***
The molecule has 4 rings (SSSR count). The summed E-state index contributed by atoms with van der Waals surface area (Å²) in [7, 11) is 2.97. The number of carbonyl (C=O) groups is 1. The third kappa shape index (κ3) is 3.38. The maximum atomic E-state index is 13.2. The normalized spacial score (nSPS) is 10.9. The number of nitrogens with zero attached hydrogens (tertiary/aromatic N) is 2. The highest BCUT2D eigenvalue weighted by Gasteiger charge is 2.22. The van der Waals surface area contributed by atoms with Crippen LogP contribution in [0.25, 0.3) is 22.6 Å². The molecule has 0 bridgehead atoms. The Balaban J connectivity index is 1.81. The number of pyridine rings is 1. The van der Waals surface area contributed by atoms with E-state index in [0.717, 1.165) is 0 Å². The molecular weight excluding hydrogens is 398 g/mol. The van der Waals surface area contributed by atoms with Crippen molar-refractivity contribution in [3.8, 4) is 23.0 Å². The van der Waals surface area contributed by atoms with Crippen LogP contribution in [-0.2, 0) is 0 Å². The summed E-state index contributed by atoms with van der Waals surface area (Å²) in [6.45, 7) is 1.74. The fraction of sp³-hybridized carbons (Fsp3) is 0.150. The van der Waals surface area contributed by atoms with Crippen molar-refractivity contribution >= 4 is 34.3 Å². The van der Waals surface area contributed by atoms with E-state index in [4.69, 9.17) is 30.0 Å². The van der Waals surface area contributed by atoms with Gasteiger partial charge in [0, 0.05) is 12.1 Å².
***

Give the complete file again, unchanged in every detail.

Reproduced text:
The molecule has 4 rings (SSSR count). The summed E-state index contributed by atoms with van der Waals surface area (Å²) in [7, 11) is 2.97. The number of carbonyl (C=O) groups is 1. The third kappa shape index (κ3) is 3.38. The maximum atomic E-state index is 13.2. The normalized spacial score (nSPS) is 10.9. The number of nitrogens with zero attached hydrogens (tertiary/aromatic N) is 2. The highest BCUT2D eigenvalue weighted by Gasteiger charge is 2.22. The van der Waals surface area contributed by atoms with Crippen LogP contribution in [0.25, 0.3) is 22.6 Å². The molecule has 0 bridgehead atoms. The Balaban J connectivity index is 1.81. The number of pyridine rings is 1. The van der Waals surface area contributed by atoms with E-state index in [0.717, 1.165) is 0 Å². The molecular weight excluding hydrogens is 398 g/mol. The van der Waals surface area contributed by atoms with Crippen molar-refractivity contribution in [3.8, 4) is 23.0 Å². The van der Waals surface area contributed by atoms with Crippen LogP contribution in [-0.2, 0) is 0 Å². The summed E-state index contributed by atoms with van der Waals surface area (Å²) in [6.45, 7) is 1.74. The fraction of sp³-hybridized carbons (Fsp3) is 0.150. The van der Waals surface area contributed by atoms with Crippen molar-refractivity contribution >= 4 is 34.3 Å². The van der Waals surface area contributed by atoms with E-state index in [4.69, 9.17) is 30.0 Å². The van der Waals surface area contributed by atoms with Gasteiger partial charge in [0, 0.05) is 12.1 Å².